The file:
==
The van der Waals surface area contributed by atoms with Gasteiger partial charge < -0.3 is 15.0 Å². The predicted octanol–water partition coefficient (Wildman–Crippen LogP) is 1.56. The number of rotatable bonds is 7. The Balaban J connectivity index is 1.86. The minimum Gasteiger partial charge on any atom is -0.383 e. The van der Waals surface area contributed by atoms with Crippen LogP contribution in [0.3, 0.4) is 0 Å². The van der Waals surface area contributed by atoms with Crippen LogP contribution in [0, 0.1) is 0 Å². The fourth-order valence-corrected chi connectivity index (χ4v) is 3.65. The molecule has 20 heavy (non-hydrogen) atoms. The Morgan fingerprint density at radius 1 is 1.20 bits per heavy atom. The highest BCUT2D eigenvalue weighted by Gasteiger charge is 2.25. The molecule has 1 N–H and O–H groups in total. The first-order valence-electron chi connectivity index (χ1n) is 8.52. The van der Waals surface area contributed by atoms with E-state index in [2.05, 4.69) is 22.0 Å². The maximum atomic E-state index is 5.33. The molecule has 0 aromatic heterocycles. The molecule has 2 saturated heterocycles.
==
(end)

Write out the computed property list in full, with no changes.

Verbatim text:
The van der Waals surface area contributed by atoms with Gasteiger partial charge < -0.3 is 15.0 Å². The predicted octanol–water partition coefficient (Wildman–Crippen LogP) is 1.56. The number of rotatable bonds is 7. The Balaban J connectivity index is 1.86. The minimum Gasteiger partial charge on any atom is -0.383 e. The van der Waals surface area contributed by atoms with Crippen LogP contribution in [0.3, 0.4) is 0 Å². The van der Waals surface area contributed by atoms with Crippen LogP contribution in [0, 0.1) is 0 Å². The fourth-order valence-corrected chi connectivity index (χ4v) is 3.65. The molecule has 20 heavy (non-hydrogen) atoms. The Morgan fingerprint density at radius 1 is 1.20 bits per heavy atom. The highest BCUT2D eigenvalue weighted by Gasteiger charge is 2.25. The molecule has 1 N–H and O–H groups in total. The first-order valence-electron chi connectivity index (χ1n) is 8.52. The van der Waals surface area contributed by atoms with E-state index in [2.05, 4.69) is 22.0 Å². The maximum atomic E-state index is 5.33. The molecule has 0 aromatic heterocycles. The molecule has 2 saturated heterocycles.